Despite setbacks, pooled polls suggest PiS' core electorate will keep the ruling party ahead of the European Coalition, the main opposition group. The coalition is a band of liberal, centre-right, and left-leaning parties led by the Civic Platform (PO), which ruled Poland between 2007 and 2015.
PO and its satellites are looking to beat PiS in order to boost confidence that it has lacked since losing both the general election and the presidential election to PiS in 2015.
The European Coalition has hit PiS for inability to stand up to Church over the paedophilia scandals and for Morawiecki’s land dealings. Its broader position is that PiS has marginalised Poland in the EU and is plotting for “Polexit,” or following the UK in leaving the bloc.
PiS' numerous feuds with Brussels — such as over logging in nature sanctuary the Bialowieza Forest or over the judiciary reform — serve as cases in point.
Still, the “Polexit” theory barely holds water for PiS, which is well aware that close to 90% of Poles support the country’s membership in the EU. But the ruling party does not share other parties’ enthusiasm for all things Brussels. PiS has long said the EU needs to be a confederation of sovereign states with less, rather than more, common policies.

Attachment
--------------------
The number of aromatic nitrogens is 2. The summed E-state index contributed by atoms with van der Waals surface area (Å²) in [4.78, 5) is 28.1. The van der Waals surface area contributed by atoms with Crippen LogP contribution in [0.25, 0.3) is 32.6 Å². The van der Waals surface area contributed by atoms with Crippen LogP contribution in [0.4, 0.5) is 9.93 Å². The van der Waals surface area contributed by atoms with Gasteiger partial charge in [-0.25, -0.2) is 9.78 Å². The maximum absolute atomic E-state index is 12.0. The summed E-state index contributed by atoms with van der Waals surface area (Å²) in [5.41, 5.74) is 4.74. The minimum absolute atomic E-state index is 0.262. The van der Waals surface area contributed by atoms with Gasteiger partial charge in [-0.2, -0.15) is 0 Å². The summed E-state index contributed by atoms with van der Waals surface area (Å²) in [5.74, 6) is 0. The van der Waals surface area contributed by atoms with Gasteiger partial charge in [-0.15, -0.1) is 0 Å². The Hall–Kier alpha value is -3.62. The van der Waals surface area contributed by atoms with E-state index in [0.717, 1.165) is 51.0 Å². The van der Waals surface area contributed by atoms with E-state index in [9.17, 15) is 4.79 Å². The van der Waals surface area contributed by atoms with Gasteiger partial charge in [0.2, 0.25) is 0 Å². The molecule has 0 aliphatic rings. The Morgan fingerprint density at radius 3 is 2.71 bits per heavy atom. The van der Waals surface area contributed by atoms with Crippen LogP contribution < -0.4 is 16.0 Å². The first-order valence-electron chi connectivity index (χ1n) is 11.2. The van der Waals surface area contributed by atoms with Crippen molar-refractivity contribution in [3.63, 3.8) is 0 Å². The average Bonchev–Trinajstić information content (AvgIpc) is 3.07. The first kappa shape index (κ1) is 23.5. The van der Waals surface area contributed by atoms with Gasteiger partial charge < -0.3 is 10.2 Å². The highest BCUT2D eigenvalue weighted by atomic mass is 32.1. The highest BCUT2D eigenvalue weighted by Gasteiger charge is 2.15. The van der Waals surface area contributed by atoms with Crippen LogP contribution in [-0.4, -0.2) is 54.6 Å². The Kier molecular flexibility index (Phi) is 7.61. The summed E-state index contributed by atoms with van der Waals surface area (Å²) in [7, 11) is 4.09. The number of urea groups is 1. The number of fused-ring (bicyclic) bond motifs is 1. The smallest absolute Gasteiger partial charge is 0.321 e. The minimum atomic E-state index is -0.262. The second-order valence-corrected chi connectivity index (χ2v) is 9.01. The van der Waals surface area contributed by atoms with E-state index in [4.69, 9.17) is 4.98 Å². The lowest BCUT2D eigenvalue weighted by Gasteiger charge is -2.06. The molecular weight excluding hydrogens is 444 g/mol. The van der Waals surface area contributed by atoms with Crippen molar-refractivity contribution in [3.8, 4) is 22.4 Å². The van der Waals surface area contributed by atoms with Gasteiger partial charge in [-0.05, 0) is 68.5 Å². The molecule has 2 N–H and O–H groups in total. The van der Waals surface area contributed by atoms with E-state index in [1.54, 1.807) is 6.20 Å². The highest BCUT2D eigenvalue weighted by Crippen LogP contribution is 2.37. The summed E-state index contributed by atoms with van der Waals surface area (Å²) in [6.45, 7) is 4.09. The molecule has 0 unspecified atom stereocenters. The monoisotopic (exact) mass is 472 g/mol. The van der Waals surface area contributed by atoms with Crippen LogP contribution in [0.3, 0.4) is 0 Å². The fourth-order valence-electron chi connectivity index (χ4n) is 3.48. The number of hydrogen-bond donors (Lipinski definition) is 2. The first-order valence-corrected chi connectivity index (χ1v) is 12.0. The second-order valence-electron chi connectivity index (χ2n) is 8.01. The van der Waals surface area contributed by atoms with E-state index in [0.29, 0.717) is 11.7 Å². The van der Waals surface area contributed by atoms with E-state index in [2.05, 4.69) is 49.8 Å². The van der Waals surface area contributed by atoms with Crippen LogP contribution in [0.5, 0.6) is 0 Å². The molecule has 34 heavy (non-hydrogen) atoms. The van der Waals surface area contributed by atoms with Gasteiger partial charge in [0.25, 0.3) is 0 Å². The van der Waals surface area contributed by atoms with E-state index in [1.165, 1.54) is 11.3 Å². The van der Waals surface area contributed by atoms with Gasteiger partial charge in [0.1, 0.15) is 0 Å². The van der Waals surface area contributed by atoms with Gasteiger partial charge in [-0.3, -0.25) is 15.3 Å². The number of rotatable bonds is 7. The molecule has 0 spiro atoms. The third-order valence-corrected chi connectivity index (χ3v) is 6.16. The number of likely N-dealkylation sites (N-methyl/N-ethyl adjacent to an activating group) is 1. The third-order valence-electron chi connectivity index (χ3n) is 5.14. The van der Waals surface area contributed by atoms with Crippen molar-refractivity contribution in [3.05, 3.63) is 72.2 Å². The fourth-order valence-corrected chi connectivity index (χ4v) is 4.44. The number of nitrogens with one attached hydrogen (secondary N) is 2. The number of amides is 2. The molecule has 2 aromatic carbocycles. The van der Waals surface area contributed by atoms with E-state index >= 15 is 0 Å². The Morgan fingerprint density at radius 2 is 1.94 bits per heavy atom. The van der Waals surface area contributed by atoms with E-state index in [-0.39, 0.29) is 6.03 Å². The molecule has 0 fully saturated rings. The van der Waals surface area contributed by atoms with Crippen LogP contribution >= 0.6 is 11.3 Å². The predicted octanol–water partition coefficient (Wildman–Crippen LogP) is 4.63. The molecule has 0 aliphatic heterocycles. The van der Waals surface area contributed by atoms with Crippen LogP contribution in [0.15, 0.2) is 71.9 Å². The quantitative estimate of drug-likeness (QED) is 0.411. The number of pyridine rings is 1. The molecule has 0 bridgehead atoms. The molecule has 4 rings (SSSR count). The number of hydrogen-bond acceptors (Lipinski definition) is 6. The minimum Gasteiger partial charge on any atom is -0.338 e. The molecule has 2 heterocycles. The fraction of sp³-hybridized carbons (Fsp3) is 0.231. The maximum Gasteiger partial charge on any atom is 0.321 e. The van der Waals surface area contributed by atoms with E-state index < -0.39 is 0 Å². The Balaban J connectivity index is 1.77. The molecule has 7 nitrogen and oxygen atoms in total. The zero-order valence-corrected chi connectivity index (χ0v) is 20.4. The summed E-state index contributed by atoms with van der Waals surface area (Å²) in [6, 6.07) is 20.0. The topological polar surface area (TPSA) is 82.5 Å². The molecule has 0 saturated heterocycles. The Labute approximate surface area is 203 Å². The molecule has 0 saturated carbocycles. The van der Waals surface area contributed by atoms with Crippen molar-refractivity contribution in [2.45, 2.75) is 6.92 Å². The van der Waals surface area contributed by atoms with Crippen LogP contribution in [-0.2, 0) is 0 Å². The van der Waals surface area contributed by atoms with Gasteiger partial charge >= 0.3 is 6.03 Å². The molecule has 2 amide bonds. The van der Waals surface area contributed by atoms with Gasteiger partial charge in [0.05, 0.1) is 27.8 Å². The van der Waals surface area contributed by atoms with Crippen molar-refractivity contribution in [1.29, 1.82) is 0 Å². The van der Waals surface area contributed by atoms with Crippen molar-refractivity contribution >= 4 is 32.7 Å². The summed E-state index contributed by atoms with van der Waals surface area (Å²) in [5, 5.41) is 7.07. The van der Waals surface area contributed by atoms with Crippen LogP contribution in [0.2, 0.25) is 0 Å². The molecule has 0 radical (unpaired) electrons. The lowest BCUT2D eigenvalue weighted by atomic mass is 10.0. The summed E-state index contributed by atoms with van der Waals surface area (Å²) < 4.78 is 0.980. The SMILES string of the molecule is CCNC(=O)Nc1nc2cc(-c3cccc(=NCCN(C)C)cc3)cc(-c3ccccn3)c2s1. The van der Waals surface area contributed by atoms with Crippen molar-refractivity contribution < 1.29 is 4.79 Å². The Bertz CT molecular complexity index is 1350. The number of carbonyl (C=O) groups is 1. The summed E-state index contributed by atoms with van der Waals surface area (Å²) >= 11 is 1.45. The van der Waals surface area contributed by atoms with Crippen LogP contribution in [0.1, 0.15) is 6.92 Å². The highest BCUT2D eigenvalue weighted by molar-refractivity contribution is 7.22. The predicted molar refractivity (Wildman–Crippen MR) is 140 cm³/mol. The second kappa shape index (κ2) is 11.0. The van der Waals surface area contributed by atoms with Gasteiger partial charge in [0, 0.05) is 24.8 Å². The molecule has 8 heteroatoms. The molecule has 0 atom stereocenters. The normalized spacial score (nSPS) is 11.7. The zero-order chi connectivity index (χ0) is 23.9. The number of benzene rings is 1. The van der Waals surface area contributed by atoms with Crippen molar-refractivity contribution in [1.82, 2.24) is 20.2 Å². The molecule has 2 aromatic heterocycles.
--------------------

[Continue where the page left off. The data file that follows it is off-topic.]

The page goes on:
That is a strategic sticking point between PiS and most of opposition – the European Coalition, the liberal-left Wiosna (Spring), and the social democrats from Lewica Razem (Left Together) – that support Poland in a strong EU, although accentuating different aspects of membership.
On the other hand, the loose right-wing grouping Kukiz 15 centred around rock musician-turned-politician Pawel Kukiz and the anti-EU far-right Konfederacja are striving to beat PiS in criticism of the EU.
That could potentially cost the ruling party a few percentage points on Sunday if electorates of Kukiz and Konfederacja mobilise on any greater scale.
The EU has featured as much in the campaign as domestic issues have. As the general election is barely six months away, it has overshadowed the EU issues at times with parties treating the Sunday vote as a warm-up to the crucial domestic vote.